How long does a bacterial bloom usually last?
Through the process of elimination the only thing that can be causing my 29g to be cloudy is a bacterial bloom. And I am pretty solid sure that is the case, so I wont go into detail the issue regarding the cloudiness and will get straight to my questions...
1-How long does the average bacterial bloom last for?
2-And is there anything I can do about it safely verses just waiting for the access bacteria to die off?
Thanks in advance for any help!
I'm not sure how long it may last, that may depend upon what exactly it is and the reason. But I do know that doing water changes will worsen it. Advice I have read previously on this forum was to leave it alone if no distress to the fish is evident and if tests are OK (ammonia, nitrite,nitrate).
I believe that cloudy water is a bacteria bloom...but not the good bacteria kind, rather it is decomposition bacteria most often the result of poor housekeeping in the tank. Over feeding, over crowding, dead fish.
Solve the problem at the root cause. Clean the gravel well. Clean/replace mechanical filtration media.
I don't think water changes will hurt, since fresh water replaces cloudy water - but water changes are in vain as long as the root cause exists or continues.
I have heard some in here that believed their tank cloudiness was due to phosphates, but before adding chemicals to clear up cloudy water, personally, I would do a tear down and restart with all fresh water, preserving bio-media and re-acclimating the stock to the now new tank. (just my $.02)
The tank was tore down in order to change substrate to sand and which to live planted just some 3 weeks ago. And upkeep is kept and everything maintained properly. I would conider the thought that it was something my fault if my second tank had similar issues, but that isnt the case.
Fortunately, as of yesterday, the tank started to clear up on its own and is only slightly cloudy now, enabling me to see all my fish and plants in the tank.
Thanks for your opinion and thoughts though, they are always welcomed and appreciated.
ive had them last anywhere between a couple days to a week and a half
Thanks! And welcome to TFK Trooper!!!
That was a thought, but the tank was crystal clear two days after the switch and everything settled.
About a little over a week or two ago I added fresh carbon and put in a polishing pad in the filter(s). It didnt seem to help much. Then in the past couple of days it has finally started to slowly clear up. On a scale of 1-10 of cloudiness, when I posted this thread it was easily a 10. Now its probably a 2 or 3. So major progress is being made and I fully hope for it to be completely clear in the next week.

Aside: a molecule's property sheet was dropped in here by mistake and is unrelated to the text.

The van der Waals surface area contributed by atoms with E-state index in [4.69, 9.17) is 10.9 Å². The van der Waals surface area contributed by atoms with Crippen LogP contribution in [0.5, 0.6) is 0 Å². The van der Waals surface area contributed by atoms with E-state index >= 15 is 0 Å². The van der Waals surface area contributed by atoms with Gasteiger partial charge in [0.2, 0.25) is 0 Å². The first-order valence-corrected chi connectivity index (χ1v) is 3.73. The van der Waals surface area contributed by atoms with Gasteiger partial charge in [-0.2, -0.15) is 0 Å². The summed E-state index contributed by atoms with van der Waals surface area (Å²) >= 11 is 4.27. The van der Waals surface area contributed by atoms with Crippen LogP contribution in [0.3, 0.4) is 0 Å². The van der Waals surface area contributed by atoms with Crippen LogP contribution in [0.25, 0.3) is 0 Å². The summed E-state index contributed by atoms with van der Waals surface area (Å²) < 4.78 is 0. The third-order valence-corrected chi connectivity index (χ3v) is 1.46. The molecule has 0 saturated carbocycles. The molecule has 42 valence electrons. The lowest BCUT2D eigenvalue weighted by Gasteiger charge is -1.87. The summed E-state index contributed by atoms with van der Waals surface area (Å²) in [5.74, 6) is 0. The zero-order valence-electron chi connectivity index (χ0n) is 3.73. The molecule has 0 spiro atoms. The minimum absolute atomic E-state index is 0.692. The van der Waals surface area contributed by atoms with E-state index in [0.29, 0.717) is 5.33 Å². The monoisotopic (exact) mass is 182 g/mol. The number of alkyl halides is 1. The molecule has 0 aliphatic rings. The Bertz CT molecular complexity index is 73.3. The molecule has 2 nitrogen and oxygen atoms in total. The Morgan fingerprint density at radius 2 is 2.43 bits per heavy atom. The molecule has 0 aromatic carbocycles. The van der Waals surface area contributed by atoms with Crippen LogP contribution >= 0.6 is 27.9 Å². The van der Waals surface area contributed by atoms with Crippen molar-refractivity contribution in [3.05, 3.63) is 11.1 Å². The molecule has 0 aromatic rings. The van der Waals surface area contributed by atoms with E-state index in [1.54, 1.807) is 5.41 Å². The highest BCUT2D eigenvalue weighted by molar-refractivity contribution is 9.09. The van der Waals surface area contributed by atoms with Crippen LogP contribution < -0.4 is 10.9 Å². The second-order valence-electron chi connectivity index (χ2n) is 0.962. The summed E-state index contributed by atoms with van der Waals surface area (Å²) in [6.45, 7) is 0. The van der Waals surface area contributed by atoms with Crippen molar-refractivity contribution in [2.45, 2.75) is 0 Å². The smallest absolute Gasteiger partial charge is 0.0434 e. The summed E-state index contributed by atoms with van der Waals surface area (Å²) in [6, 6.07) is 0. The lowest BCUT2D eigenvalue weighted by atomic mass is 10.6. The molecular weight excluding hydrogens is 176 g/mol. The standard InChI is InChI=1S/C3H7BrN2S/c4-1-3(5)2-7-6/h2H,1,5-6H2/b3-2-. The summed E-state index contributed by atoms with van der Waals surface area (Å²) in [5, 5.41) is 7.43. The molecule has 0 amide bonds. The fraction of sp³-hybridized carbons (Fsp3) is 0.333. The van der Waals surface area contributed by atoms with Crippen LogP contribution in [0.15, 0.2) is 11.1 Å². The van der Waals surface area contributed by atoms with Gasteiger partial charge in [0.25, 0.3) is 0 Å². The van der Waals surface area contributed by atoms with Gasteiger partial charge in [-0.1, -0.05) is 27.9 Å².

Another reason why I am sure it was just a bacterial bloom due to it being broken down and put back together (keeping filter media and filter walls wet along with the addition of all live plants). My best friend did the same thing to her tank the day before I did mine, and she had the same issue, but her bloom cleared up quicker than mine. (She replaced her gravel to sand and fake plants to live plants as well.) Her tank is the same size and the same stocking level for the most part.
Okay, but ask yourself...if you have tore down and set up a clean aquarium, there is no bacteria to bloom...that only comes with decaying organic matter....right?
Bacterial blooms are most common in new tanks. Established tanks rarely have them, except when the balance is disturbed. There are two types of bacteria at work in aquaria. Autotrophic bacteria use inorganic matter to synthesize its own food, and nitrifying bacteria are autotrophic (there are others too). Heterotrophic bacteria cannot synthesize its own food so it needs organic material such as waste, dead bacteria, fish and plant matter, etc.
Heterotrophs appear sooner and faster. They build many of the biofilms that all bacteria use to adhere to surfaces, and they reproduce much faster, around 20 minutes, compared to hours for the autotrophs. So if heterotrophs cause the bacterial bloom in a new tank, and yet there is very little if any organic waste yet, how? Well, when water is dechlorinated, it can suddenly support bacteria, and the "organic waste" in the water itself feeds the heterotroph bacteria and it very rapidly reproduces and clouds the tank milky white. This will occur in fishless cycling with just ammonia. It is usually less likely, or will be minimal by comparison, with live plants because they assimilate nutrients.
Unlike autotrophs which need oxygen, heterotrophs can switch between aerobic and anaerobic depending upon the environment. This is why they can kill so many nitrifying bacteria in filters when the filter is allowed to get clogged. When heterotrophs bloom in the water they switch to being aerobic and consume vast amounts of oxygen. This is the real danger of a bacteria bloom, as it can starve the fish of oxygen (if fish are present).
When the established tank's balance is thrown out, such as by overfeeding, excessive decaying plant and animal matter, excess waste from overcrowding, etc., the heterotrophs quickly reproduce by feeding on this organic matter. This produces ammonia as a by-product, and the sudden surge in ammonia overtakes the nitrifying bacteria that need time to "catch up." Live plants again help here, as they can assimilate and/or take up considerable quantities of ammonia faster. But the ammonia rise does not cause the bloom, it is the opposite.
Hope that makes sense.
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